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Ivy Bridge Heat Issues solved?

Post Date: 2012-05-13

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JaqenHgar View Drop Down
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  Quote JaqenHgar Quote  Post ReplyReply bullet Topic: Ivy Bridge Heat Issues solved?
    Posted: 13 May 2012 at 9:07pm
Found this article that points to the integrated thermal paste in the i7 3770K as the source of the heat issues.  Check it out, food for thought. 

http://uk.hardware.info/news/27716/ivy-bridge-heat-issue-indeed-caused-by-thermal-paste
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josephlee View Drop Down
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  Quote josephlee Quote  Post ReplyReply bullet Posted: 14 May 2012 at 6:52am
Interesting indeed.
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  Quote cusafr Quote  Post ReplyReply bullet Posted: 14 May 2012 at 7:15am
Also an article at Maximum PC.  I am a little concerned now!  Just ordered my new system.  Should I have waited?  Is this a REAL problem?  Do you think Intel or Digital Storm will do something to correct the problem in the future?

Here is part of the article*********

After a ton of speculation, a bit of denial, and a ton of testing we finally have our answer. The thermal interface material change made by Intel when it went from Sandy Bridge to Ivy Bridge is indeed the cause of the excessive temperatures we’ve observed while overclocking. The first accusation was made in late-April by Overclockers.com, however proving it wasn’t easy. The Japanese division of PC Watch somehow managed to remove the integrated heat spreader from a Core i7 3770k, along with the stock binding and grease. They then proceed to replace it with aftermarket alternatives, and the results speak for themselves.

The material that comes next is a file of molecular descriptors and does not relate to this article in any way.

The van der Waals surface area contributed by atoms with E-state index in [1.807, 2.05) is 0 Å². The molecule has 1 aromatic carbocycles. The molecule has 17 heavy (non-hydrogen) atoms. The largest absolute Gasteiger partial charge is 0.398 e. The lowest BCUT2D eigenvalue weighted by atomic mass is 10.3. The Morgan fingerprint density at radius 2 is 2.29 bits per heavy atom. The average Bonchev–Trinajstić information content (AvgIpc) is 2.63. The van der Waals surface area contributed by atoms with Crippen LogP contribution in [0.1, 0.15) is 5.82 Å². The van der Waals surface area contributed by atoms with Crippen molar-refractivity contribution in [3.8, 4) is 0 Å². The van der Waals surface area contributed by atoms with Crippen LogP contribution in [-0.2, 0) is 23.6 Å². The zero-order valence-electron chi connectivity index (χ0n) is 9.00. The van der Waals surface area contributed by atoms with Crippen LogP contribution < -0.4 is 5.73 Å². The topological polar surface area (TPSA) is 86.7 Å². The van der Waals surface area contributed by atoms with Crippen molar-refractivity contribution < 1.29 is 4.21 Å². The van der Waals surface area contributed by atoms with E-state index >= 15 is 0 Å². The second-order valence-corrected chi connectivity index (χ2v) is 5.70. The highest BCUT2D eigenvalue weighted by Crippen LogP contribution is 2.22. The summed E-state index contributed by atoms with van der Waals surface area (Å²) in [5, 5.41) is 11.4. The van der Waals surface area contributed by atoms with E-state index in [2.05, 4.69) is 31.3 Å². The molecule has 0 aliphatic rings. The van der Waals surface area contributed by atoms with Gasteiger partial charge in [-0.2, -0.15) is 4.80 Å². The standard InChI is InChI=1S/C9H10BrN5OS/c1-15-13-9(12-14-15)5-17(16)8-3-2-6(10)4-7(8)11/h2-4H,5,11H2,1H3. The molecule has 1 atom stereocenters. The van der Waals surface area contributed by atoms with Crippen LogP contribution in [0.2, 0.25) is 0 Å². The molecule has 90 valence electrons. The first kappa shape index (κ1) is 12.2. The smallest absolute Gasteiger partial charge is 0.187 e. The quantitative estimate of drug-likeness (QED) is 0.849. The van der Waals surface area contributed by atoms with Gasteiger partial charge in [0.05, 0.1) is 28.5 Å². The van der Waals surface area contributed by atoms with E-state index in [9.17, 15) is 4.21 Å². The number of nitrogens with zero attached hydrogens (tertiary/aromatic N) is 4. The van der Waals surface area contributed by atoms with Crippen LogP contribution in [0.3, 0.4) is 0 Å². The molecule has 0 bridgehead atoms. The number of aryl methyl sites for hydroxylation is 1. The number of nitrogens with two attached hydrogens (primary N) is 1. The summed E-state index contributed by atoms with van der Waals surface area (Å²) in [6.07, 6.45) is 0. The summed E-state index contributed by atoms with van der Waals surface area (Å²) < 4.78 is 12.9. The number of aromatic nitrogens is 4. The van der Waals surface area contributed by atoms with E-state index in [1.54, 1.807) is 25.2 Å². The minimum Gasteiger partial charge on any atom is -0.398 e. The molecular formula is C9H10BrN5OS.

The findings are undisputable. By swapping out the TIM with OCZ Freeze and Coolaboratory Liquid Pro, they were able to lower the temperatures by up to 18% off a stock clocked chip, and a whopping 23% when overclocked from 3.5GHz to 4GHz. Chips with the aftermarket TIM were also able to sustain higher core voltages, which of course will lead to better overclocking potential.

The report concludes that Intel’s decision to move away from the fluxless solder used in Sandy Bridge has unfortunately crippled the overclocking potential of this generation of CPU’s. Its possible Intel may eventually change the design back, however with AMD lagging pretty far behind these days they really don’t have much incentive to do so. Enthusiasts really only have one place to shop for CPU’s these days.

Ivy Bridge is still an amazing push forward performance wise, it’s just unfortunate that the potential for even more is there and we can’t get at it.


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Asangard View Drop Down
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  Quote Asangard Quote  Post ReplyReply bullet Posted: 14 May 2012 at 8:22am
The real issue with the heat comes from increasing the voltage.  The Ivy Bridge CPUs don't like increased voltage because of the TIM used but can be OCed at much lower voltages than the previous Sandy Bridge CPUs.  I even read one review where they acheived an OC of 4.5Ghz without increasing the voltage at all.  The sweet spot for voltage seems to be in the 1.1 to 1.2 volt range.  The staff at DS are experts in OCing and I don't see this as a problem.